FSA steps up testing after more horsemeat foundAfter the first two quarters of a year-long study surveying the presence of campylobacter on fresh chickens, Brain’s Food Standards Agency (FSA) says 70 percent of all chickens examined tested positive for the presence of campylobacter.

Tackling campylobacter is FSA’s food safety priority which has led the agency to spearhead a campaign that involves all parties in the food chain to confront the issue.

FSA began a year-long survey in February that tests samples of whole chickens bought from UK retail outlets, stores and butchers.

Since the study began, 70 percent of the chickens were positive form the presence of campylobacter with 18 percent of chickens testing positive above the highest level of contamination.

“These results show that the food industry, especially retailers, need to do more to reduce the amount of campylobacter on fresh chickens,” said Steve Wearne, FSA director of policy. “Although we are only half-way through the survey, 18 percent of birds tested had campylobacter over 1,000 cfu/g, the highest level of contamination...this shows there is a long way to go before consumers are protected from this bug.”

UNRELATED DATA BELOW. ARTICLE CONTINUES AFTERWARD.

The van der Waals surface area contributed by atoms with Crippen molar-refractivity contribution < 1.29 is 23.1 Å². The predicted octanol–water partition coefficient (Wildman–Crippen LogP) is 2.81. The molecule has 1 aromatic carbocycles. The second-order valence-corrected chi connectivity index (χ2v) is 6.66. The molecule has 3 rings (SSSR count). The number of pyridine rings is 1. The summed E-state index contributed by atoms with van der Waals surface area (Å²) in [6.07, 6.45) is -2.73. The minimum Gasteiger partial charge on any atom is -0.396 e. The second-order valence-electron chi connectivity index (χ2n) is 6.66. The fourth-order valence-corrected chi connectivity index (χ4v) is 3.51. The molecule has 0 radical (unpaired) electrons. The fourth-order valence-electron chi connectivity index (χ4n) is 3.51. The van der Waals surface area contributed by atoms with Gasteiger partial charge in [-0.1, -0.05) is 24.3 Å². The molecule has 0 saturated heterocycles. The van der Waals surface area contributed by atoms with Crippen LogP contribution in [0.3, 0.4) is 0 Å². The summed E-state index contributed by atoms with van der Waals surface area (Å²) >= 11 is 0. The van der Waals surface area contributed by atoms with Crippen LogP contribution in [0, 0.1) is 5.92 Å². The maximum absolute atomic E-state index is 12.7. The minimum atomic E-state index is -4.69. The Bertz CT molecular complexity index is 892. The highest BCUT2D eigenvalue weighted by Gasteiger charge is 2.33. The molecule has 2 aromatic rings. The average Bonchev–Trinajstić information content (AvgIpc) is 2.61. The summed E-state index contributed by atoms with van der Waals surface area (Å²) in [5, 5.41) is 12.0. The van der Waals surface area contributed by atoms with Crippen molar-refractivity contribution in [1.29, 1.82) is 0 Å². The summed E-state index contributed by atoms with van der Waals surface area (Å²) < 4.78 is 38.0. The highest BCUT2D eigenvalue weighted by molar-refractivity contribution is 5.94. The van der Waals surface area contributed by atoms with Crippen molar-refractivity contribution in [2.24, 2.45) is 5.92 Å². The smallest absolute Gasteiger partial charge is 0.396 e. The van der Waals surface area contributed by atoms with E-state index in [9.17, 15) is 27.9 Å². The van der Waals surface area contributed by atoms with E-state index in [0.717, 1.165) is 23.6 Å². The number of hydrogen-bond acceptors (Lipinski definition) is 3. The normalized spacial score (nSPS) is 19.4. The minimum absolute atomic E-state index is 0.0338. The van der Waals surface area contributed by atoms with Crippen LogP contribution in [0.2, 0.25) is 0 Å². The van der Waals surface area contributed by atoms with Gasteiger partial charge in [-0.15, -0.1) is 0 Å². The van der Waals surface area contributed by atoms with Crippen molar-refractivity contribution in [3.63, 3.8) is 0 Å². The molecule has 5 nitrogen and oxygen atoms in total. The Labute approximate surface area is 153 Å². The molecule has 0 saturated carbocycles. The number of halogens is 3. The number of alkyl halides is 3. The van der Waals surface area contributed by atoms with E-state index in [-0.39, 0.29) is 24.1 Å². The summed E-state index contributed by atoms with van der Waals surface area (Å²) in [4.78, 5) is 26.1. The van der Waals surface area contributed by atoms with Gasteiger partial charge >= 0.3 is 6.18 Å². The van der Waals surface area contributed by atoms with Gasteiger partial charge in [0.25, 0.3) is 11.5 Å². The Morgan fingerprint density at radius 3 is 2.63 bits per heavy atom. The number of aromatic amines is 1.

Six percent of packaging tested positive for the bacteria.

While the campylobacter bacteria are killed through cooking, it is the most common form of food poisoning in the UK, affecting approximately 280,000 people a year, according to FSA.

Recent figures show an increase in contamination from the first quarter to the second quarter, though this is likely because of the second quarter’s samples being taken during the summer months.

The survey will conclude in February 2015.